Before the following autumn, Brendon analysed NDVI and EC maps from Rhiza, together with yield maps from the combine and generated variable-rate seeding plans, aiming to bring a more even crop canopy into the spring. “Although we have seen notable differences in spring crop canopies, producing the correct seed rate plan is not something you can do in just one season. Our variable seed rate plans have been refined year on year as we collect more data,” he explains.
Using Rhiza satellite imagery, overlaid with drainage maps has also identified areas that need attention. What’s more, using the Contour smartphone app, Brendon can pinpoint locations in the field that warrant investigation or mark out areas with polygons, such as rabbit damage or blackgrass. These are then used when generating variable seed rate plans.
Rhiza’s also used to generate variable-rate N applications, he explains. “Generally, nitrogen’s applied in three to four splits to the wheat, with rate varied using the satellite-generated NDVI and chlorophyll maps. The basic principle has been to feed poorer areas of the field early with higher rates of N to promote tillering while cutting back on stronger areas. The final dose tends to be based around adjusting for yield expectations, with margin the primary driver.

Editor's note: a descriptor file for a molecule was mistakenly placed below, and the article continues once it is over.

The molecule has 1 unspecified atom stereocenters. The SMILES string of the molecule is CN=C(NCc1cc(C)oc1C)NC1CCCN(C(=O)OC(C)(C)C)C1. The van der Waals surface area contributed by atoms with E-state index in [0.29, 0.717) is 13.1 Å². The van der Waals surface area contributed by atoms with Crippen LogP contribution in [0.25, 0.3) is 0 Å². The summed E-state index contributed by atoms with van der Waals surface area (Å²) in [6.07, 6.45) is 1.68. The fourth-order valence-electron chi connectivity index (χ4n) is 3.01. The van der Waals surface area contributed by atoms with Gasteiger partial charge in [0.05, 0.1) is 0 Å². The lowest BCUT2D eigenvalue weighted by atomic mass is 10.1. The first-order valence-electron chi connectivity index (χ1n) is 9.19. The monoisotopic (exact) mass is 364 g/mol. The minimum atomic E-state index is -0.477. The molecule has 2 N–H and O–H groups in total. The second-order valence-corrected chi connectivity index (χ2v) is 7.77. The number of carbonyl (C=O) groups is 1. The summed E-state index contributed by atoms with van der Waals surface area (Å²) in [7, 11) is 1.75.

For Brendon, it’s the combination of the two approaches that brings results. “You can’t even everything up with the seed rate, nor get the best from the crop simply by varying N. It’s also important to ground truth – go out into the field and confirm what the NDVI maps suggest by taking tiller and plant counts.”
Tim’s less convinced of the results, however. “The variable-rate seeding has helped to even up the crop, but I’m not sure we have the right policy on variable-rate N,” he says. “Since my father’s day, part of one field has been called “Hungry Hill” because we assumed it’s always needed extra N. Brendon adjusted seed rates in this part to account for poor germination and for the first time we started to get even crops at harvest. It is technology like this that can identify those areas much better and should help us apply exactly what the crop needs.”